Did The Steelers Not Take Advantage Of What They Had Set Up Offensively Through The Air?

Let the debate continue - are the current version of the Pittsburgh Steelers better off airing it out rather than trying to fruitlessly try to establish the run? During Sunday's 14-17 loss to the Chicago Bears, the Steelers once again had trouble getting things going on the ground early in the game. Meanwhile, the passing game was clicking on all cylinders. Big Ben led the Steelers offense right down the field on a 13-play 92-yard scoring drive to start the game. The drive featured four Willie Parker runs and nine passing attempts by Big Ben, eight of which were completed. The tempo of the drive was stellar.

On the Steelers next possession, they picked up right where they left off. Willie Parker ripped off a couple of nice runs and Big Ben continued to keep the chains moving. His 21 yard completion to Hines Ward on 3rd and 11 from the Pittsburgh 41 put the Steelers back in Bears territory. They were threatening to really put the pressure on the Bears for the remainder of the game with another score.

Then Big Ben got a bit greedy and forced a ball to Mike Wallace on a deep route to the end zone. I'm not entirely sure of this without re-watching it first, but I'm confident saying that Wallace was not Big Ben's first or second option on that play. In fact, he was probably his 4th or 5th. But Ben was feeling it, the protection had been good up until that point and he took a chance. But by going through his progressions first before throwing, Roethlisberger gave the Bears pass rushers just enough time to get to him and disrupted his throw. It was vastly underthrown and picked off by Charles Tillman.

The Steelers offense never really had the same tempo and rhythm the rest of the game.

But that isn't really the point of this post. Rather, I wanted to comment on how I thought that early success passing the ball could have yielded bigger dividends in the running game later in the game. The Steelers only ran the ball 22 times against the Bears. They picked up 105 yards though on those rushes, good enough for 4.8 yards per carry. 39 of those yards came on Rashard Mendenhall's impressive tough run in the third quarter. But there were other positive runs in the game as well. Willie Parker, who finished with , had two 12 yard runs as well as a 13 yarder. He also unfortunately had five runs that resulted in negative yardage or no gain. Three of those five negative plays however came in the 1st half and the fourth was the opening play of the 2nd half.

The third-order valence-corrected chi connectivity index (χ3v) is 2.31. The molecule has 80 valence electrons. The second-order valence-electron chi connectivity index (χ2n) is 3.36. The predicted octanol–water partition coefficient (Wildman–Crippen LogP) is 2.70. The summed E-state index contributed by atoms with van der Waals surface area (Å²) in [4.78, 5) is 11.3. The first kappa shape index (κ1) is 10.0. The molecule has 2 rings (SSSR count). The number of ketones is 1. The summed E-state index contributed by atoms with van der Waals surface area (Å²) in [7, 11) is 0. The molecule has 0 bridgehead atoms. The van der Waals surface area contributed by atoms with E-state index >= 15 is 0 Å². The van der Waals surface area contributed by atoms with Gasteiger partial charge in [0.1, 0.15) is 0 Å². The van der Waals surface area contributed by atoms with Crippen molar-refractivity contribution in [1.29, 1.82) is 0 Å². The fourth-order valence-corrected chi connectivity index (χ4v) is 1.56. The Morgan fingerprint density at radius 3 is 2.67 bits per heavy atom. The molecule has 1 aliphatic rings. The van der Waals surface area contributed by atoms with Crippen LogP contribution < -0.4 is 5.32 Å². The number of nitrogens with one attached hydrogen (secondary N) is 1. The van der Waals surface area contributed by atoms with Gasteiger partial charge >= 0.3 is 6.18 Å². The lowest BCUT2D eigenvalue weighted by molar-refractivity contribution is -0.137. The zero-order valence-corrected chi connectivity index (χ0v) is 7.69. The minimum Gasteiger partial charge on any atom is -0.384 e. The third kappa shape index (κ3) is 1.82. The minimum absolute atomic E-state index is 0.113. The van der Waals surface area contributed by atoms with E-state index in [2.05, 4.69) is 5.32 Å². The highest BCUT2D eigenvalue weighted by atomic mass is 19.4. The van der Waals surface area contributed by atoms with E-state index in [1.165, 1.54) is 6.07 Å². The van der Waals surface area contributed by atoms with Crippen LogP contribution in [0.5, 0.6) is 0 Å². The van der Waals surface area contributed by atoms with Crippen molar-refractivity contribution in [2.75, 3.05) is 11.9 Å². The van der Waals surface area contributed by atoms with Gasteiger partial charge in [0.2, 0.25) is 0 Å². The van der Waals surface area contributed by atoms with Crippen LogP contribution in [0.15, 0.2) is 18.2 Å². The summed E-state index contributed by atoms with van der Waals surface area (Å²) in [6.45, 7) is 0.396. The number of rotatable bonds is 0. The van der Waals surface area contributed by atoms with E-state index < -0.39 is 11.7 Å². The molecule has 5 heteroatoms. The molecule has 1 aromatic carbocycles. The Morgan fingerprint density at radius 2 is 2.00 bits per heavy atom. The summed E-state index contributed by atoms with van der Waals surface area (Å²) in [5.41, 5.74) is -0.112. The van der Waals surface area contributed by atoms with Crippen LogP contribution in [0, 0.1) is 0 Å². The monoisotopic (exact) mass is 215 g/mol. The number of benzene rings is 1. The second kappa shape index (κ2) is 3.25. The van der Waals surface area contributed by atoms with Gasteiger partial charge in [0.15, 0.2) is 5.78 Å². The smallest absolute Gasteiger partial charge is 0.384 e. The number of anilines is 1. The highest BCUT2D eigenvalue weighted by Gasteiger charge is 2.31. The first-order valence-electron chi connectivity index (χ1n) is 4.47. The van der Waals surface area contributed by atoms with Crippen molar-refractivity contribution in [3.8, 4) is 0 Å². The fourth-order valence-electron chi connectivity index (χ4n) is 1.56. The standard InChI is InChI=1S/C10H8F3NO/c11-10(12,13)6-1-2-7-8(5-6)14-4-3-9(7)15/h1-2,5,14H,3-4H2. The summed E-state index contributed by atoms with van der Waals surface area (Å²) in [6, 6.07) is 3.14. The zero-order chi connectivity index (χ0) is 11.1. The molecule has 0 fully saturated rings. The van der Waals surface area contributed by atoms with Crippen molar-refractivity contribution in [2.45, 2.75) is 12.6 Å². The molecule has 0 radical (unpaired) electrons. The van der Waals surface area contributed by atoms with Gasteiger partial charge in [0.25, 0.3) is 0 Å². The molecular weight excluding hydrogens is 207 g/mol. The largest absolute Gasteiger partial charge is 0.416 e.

It could have just been me, but I felt the Steelers running game was finally get its legs in the second half. It was partly circumstantial, but I also thought they didn't lean on the running game quite enough after finding some success. On the final drive of the game, there was one instance in particular where I felt the Steelers should have gone to the run. It was 3rd and 2 from the Chicago 25. The Steelers were already in Jeff Reed field goal range yet there was about 3:30 minutes left on the clock. Plenty of time for Pittsburgh. And plenty of time for Chicago even. On the 10-play drive, the Steelers had dropped back to pass 8 times and ran the ball twice. On one of the dropbacks, Big Ben scrambled for a clutch 1st down pickup. Mewelde Moore picked up 15 yards on one of those runs, as Chicago's defense was looking pass all the way with Pittsburgh in the no-huddle.  On the 3rd and 2 play from the 25, the Steelers predictably dropped back to pass, as they did almost 100% of the time last year in 3rd and short situations. Chicago was of course looking pass and Big Ben had nobody to throw to, eventually settling on a deep pass to Holmes in the endzone that was broken up.

Anyway, given how the offensive line was playing and how hard Rashard Mendenhall had been running during his limited opportunities, I would have loved to see him get the ball. At worst, Chicago's either forced to use one of their timeouts or precious seconds tick off the clock.

It wasn't meant to be for the Steelers today. There will be other similarly frustrating games throughout the 2009 season.  We'll see how Pittsburgh responds to its first dose of adversity since winning their record setting sixth Lombardi Trophy last February. I think they will  be fine, particularly when Troy Polamalu returns from injury, but one of the most essential elements of winning in this league is making adjustments on the fly. There will be many made by the Steelers, no doubt about it. To me, it will be interesting to see if one of those is a willingness to trust in the running game with the game on the line, even though recent history says that may not seem like the best course of action.

Thoughts?

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